Chairish is fantastic because you can set the zipcode and pickup radius, allowing you to have vintage designer furniture and smalls in a same-day turnaround. I genuinely don’t believe our sets would have the same umph without your team at Chairish.
What are some of your favorite pieces from Chairish that appeared in American Horror Story?
Definitely the pantonova bookcases I mentioned. Also a fabulous set of Bassett “Mayan” Brutalist pieces—nightstands and a sideboard. Really gave the scene that old Hollywood feel.
Tell us a little bit about the working and collaboration relationship between the production designer and set decorator.
The designer really manages the entire team: art department, set dec, scenic, construction… And we carry out their particular vision. Matthew Flood Ferguson, our designer, is very hands-on and wonderful, and really is able to communicate the vision for each set.
How soon before production begins do the set decorator and their team begin working? What are your initial tasks?
We usually start a couple weeks in as the sets and locations are being established. On average about 10-eight weeks out versus the art department starting at about 12 weeks out or so…
How is designing for TV or the movies different from designing at home?
Designing for your home requires the element of functionality. A sofa has to be comfortable, it can’t just look beautiful. There’s a narrative element with decor in film that is essential. A chair can tell an entire character arc, where they came from, where they’re going, etc. For example, in American Horror Story, I purchased vintage gas masks and glass headforms from Chairish, dating to the 1950s, as well as candlesticks from the 60s and leather goods from the 70s. In one frame, we are able to communicate the birth of the modern queer leather movement, starting with reappropriating and eroticizing war artifacts through trauma roleplay in San Francisco in the 1950s to 1960s candlesticks and the explosion of kink and pain play to the transition from biker to leather erotica in the 1970s.
When designing for the home, this palimpsest of layered meaning isn’t necessarily important.
What is your approach to design in your own home?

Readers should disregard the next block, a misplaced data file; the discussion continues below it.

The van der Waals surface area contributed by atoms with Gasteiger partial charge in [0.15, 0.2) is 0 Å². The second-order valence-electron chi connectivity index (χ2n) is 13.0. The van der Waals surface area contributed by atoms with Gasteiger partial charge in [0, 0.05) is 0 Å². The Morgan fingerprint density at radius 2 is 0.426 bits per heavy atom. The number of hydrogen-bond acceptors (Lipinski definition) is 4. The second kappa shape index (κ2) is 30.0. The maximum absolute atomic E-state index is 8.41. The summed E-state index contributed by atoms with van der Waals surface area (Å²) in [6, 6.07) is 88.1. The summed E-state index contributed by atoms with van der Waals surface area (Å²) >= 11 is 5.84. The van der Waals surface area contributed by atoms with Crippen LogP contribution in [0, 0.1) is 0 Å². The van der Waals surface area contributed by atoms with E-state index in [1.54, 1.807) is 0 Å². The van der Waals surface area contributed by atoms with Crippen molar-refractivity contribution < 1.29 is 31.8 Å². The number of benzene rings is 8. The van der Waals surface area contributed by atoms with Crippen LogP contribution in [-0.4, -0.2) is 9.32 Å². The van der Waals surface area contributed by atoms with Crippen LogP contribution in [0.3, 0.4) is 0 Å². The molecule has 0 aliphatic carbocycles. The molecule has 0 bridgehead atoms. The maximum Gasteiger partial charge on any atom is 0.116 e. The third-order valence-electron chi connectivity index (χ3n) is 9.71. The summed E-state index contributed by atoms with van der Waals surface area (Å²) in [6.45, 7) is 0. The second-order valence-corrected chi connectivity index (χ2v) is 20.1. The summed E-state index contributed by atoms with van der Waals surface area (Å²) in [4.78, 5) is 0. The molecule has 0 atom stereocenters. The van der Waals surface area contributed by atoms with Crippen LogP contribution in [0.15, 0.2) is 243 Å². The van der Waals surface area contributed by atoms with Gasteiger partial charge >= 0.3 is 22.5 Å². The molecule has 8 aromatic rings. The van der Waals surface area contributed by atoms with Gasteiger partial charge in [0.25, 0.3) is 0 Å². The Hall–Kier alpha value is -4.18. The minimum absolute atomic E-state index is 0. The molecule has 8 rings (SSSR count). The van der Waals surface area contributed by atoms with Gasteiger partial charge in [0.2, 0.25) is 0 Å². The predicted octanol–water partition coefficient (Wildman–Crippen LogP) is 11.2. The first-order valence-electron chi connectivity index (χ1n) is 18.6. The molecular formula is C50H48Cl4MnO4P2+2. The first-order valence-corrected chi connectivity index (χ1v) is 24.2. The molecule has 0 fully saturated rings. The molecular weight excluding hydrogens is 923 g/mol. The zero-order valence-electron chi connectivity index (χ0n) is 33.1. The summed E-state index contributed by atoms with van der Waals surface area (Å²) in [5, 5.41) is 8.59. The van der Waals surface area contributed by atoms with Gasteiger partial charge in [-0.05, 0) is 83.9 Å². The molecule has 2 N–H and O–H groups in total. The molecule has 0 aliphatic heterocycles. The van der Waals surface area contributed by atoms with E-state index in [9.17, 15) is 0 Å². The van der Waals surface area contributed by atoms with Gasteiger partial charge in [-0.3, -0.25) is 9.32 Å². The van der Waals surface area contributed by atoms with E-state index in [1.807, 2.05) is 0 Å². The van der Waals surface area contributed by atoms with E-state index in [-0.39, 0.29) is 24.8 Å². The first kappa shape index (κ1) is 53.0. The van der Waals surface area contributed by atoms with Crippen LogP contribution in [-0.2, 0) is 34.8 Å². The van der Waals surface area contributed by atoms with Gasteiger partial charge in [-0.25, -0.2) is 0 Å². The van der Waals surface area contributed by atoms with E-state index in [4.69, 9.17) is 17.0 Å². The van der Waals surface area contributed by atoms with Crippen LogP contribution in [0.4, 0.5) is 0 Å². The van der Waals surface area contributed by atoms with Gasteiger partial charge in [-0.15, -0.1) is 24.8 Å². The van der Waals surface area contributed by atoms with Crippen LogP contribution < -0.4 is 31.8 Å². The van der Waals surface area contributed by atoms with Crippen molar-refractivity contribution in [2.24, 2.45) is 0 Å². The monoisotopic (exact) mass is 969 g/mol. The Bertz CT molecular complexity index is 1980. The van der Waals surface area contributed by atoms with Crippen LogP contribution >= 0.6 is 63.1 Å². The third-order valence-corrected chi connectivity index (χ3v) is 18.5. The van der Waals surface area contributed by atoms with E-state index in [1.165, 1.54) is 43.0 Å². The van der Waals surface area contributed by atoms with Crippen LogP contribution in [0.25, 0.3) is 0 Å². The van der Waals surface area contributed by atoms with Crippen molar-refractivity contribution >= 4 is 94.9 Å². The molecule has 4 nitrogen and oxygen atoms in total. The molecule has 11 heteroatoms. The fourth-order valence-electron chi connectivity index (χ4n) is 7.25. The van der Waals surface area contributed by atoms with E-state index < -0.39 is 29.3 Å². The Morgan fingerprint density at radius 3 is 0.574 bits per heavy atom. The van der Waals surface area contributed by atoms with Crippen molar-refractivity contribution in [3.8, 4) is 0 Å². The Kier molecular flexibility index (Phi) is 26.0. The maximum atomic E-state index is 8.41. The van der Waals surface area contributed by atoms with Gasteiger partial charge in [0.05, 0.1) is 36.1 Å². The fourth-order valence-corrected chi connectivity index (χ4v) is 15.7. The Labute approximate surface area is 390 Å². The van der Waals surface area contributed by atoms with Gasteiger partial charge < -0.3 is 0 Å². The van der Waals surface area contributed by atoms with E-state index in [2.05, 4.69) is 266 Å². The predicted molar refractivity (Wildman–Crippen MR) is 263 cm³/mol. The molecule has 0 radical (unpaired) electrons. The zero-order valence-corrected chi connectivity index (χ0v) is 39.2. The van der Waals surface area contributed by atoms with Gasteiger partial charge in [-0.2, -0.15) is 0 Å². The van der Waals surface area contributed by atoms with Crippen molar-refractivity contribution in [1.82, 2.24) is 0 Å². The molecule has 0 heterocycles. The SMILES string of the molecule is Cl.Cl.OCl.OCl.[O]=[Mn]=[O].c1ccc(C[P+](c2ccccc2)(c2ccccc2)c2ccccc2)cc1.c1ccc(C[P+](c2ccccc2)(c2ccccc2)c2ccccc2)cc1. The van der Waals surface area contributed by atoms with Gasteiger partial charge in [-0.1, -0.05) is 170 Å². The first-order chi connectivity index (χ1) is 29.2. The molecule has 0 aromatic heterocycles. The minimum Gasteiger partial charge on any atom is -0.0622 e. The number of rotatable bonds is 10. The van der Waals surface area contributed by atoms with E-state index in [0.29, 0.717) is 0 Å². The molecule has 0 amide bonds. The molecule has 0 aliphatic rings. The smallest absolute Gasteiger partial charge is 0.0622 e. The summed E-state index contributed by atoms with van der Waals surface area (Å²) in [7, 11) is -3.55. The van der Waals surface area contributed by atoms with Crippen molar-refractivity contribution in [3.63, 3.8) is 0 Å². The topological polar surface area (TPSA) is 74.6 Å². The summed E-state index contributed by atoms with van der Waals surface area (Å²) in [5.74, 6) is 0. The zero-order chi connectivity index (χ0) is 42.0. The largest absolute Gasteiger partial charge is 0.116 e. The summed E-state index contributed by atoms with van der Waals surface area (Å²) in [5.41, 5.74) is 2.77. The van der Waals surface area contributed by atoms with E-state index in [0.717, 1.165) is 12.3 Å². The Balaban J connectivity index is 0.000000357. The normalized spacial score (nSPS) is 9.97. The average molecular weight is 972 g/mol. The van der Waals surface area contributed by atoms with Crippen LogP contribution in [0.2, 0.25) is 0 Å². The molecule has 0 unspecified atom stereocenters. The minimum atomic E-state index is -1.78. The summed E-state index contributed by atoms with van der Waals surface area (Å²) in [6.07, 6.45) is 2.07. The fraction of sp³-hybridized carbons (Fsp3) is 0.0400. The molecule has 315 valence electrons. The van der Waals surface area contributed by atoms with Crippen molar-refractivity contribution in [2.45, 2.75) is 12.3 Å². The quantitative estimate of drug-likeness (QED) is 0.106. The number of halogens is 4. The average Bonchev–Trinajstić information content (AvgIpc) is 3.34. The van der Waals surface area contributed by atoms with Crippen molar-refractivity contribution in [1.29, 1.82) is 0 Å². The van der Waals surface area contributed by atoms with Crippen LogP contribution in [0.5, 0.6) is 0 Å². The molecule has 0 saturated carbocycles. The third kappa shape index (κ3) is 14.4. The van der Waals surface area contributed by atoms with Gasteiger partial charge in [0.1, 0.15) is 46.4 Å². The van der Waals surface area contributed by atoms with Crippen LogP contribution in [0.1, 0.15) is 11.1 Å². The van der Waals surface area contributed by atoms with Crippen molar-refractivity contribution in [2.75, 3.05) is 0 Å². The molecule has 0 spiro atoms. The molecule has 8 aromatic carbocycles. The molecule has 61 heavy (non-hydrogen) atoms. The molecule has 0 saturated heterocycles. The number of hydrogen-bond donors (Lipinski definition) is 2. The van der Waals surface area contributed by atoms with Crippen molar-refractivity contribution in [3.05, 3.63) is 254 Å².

Every room should be different, yet cohesively tie the entire house together. I like everything to vibrate on the same frequency, so to speak.
What is your favorite decor piece in your home and why?
I recently purchased a 1960s life sized Italian porcelain Dalmatian sculpture. Having a dog in the city is incredibly difficult, but Pongo doesn’t require much.
What is your favorite decorating cheap thrill?
I collect Homer Laughlin gold wheat dishes, and any time I see them out and about, I make sure I snag a piece or two.
What is your favorite paint color?
Burnt orange or fire engine red. Something bold.
What is a favorite design destination you think every decor lover should visit at least once?
Coastal Maine. Bar Harbor, Boothbay, Camden… The Met just did a stunning retrospective of Wilson Homer and featured his Maine landscape paintings. The harsh natural landscapes are stunning.
Who are your favorite design influences and icons?
Ken Adam! Pedro Almodovar! Julie Taymor is an icon. Blake Edwards (director of The Pink Panther and Breakfast at Tiffany’s), Rothko, Hopper, Tom of Finland, and anything atomic. I’m in love with punchy, bold, camp, and classic aesthetics.
What do you find most compelling about Chairish?
Literally Chairish is my first stop. I’ve developed such incredible friendships with vendors over the years, and I’m profoundly grateful for the service.
Besides the films you’ve worked on, what movie have you seen the most in your life?
Definitely Goldfinger or any other vintage Bond film.
Where do you like to go for inspiration?
Any number of New York’s fabulous art museums… particularly the modernist wing at the Met.
All images courtesy of FX